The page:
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Tim Millett
Published by Tim Millett
08 October 2013

Effective communication is a vital part of the success or failure of any business, and while email is a popular way of keeping in touch, the trusty telephone still has an important role to play.

Unfortunately, unlike email, you cannot edit your comments or erase something inappropriate in favour of something better. Telephone calls are live, and there is no going back once you have said your piece.

This is why learning proper telephone etiquette can lead to better and more productive phone calls. Every telephone conversation is also a measure of how your business is perceived, so it’s important to make sure you give the right impression every time you pick up the receiver.

Some points to remember with telephone etiquette:

• Neither start nor finish a phone call too abruptly – allow the phone to ring at least once before answering so the caller knows they have connected (a good rule of thumb is to answer between the third and fifth ring) and always allow the caller to hang up first

• It is always important to be polite and speak clearly during each call. Bear in mind that the other person can only hear you, so choose your words and tone carefully to ensure you get the right message across (remember it’s not what you say, but how you say it)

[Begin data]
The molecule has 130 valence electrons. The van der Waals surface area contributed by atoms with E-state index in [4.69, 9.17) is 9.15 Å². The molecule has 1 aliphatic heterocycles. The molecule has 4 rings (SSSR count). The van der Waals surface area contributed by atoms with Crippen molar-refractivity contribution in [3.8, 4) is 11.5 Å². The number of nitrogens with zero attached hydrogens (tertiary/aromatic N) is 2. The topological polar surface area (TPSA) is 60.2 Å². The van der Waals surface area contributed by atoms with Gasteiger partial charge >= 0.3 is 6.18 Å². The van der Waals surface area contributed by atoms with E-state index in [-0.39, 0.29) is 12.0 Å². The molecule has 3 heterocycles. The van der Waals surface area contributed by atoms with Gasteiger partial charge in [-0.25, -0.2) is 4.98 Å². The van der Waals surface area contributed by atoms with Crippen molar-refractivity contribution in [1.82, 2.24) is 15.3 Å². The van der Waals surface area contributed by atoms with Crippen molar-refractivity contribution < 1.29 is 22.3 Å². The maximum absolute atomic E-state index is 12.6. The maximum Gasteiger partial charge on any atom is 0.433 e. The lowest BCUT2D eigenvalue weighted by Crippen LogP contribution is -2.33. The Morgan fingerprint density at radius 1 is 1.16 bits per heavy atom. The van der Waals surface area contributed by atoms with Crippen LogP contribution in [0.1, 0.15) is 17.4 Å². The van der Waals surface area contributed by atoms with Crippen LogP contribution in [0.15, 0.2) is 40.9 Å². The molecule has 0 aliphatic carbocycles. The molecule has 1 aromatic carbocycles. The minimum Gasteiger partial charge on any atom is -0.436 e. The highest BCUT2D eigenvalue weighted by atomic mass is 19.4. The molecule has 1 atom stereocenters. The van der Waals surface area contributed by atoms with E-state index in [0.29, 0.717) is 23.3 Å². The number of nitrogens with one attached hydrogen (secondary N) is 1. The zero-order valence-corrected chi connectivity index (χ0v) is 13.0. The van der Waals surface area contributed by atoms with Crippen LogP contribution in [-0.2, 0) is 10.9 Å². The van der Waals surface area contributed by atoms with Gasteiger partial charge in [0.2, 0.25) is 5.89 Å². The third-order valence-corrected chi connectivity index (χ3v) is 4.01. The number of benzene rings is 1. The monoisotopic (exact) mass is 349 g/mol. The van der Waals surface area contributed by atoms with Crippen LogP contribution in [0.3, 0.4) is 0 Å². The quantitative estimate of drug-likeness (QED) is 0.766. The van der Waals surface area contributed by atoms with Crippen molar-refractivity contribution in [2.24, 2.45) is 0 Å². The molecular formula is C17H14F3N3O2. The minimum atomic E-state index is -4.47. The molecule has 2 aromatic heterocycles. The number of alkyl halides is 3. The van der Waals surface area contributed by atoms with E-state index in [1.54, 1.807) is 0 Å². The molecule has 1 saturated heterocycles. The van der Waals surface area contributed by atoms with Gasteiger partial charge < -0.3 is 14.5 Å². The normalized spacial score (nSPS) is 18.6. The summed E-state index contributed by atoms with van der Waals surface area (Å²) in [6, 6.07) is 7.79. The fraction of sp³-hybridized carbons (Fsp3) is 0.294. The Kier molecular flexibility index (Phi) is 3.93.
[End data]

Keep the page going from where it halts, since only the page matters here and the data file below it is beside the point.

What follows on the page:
• The right posture and your physical environment can have an impact on how you sound on the phone

• Jot down important points you want to mention on a notepad before you make an important call. This will ensure you don’t forget anything crucial, and the call serves the purpose you intended it to.

• You should never speak over the other person while they are talking. Always listen carefully to what is being said before replying, as you may miss something important if you try and butt in. Apart from that it is obviously bad manners and will reflect badly on you and your business.

• Politeness goes a long way on the phone. If you get caught out not knowing a crucial piece of information, take the caller’s details and offer to call them back when you have the correct information at hand.

• Use voice mail, and make sure your message corresponds with reality so change it regularly according to your situation. It is frustrating to leave a message for someone not knowing whether a message saying “I will call you back” means they can expect a call in 5 minutes (because you were in the rest room) or in 5 weeks (because you were in Europe).

• When calling someone, don’t say you need “a minute of their time” and then hold them up for 30 minutes – be honest so they can manage their time

• Remember that if you take the initiative to call someone, it is also easier for you to finish the call.

It takes confidence and experience to know how to use the phone effectively when calling others. All you need to get started is a willingness to learn and develop the skills you already have.

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